Box chronometer, number 419, wood / metal / glass, made by Richard Hornby, Liverpool, England, 1830-1837, used at Sydney Observatory, Observatory Hill, Sydney, New South Wales, Australia
Liverpool produced a number of well known chronometer makers, mainly due to its proximity to the town of Prescot. This town was a centre for the manufacturing of movement maker for the whole of Britain and ensured a good supply for local manufacturers.
Hornby was born in Liverpool in 1789 and died there in 1849 after which time his son Gerard looked after the business. After 1851 the company became 'Richard Hornby and Son, Watch and chronometer Manufacturers'.
Hornby often used the Massey lever escapment which was used by many Liverpool chronometer makers. Hornby however also made escapments of his own design although these are rare; the earliest known one dating from 1814. This instrument was used at Eden by William Macdonnell during observations of the 1874 Transit of Venus.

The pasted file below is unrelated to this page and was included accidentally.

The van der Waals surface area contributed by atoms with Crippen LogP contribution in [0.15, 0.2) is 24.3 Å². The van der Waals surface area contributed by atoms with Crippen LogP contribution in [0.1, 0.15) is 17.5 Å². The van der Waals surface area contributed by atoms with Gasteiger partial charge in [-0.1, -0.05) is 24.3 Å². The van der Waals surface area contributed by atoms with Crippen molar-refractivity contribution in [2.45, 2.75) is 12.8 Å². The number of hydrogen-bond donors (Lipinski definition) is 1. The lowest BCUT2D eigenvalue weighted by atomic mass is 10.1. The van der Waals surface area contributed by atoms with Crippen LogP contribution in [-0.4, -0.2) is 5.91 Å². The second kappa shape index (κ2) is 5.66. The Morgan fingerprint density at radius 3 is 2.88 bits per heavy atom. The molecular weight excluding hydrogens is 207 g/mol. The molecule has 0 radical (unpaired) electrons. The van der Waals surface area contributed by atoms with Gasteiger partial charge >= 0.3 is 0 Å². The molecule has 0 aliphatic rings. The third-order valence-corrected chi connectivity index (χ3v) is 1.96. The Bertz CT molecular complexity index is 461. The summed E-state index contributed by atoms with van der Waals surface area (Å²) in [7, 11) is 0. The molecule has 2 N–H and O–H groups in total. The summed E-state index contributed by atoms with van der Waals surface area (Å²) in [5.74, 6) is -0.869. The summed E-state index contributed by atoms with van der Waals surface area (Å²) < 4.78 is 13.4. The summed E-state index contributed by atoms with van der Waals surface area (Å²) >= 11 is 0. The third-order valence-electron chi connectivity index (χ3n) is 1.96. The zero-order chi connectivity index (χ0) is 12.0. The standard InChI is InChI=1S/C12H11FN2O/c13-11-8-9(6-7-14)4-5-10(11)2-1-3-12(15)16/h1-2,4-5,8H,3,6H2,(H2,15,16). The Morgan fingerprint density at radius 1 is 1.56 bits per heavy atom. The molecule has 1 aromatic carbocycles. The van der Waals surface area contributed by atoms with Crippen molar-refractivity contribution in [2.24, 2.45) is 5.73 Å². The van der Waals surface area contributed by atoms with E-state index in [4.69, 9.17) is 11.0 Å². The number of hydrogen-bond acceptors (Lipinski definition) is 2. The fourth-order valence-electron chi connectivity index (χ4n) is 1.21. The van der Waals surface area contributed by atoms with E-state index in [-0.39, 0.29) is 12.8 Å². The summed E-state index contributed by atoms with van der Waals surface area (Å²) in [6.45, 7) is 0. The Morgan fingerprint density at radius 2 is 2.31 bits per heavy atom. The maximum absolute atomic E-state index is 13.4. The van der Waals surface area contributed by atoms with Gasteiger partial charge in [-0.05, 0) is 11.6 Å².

The early date of this instrument, coupled with the rarity of chronometers made under Richard Hornby's own name, increases the significance of this example of chronometer manufacture in Liverpool.
Geoff Barker, Assistant Curator, Total Asset Management Project, March 2008
Purcell, A. C., 'Richard Hornby; Watch and Chronometer Manufacturer of Liverpool', Antiquarian Horology, Number 1, Volume 11, 1990
Russell, H. C., Observations of the Transit of Venus, 9 December 1874, Government Printer, 1892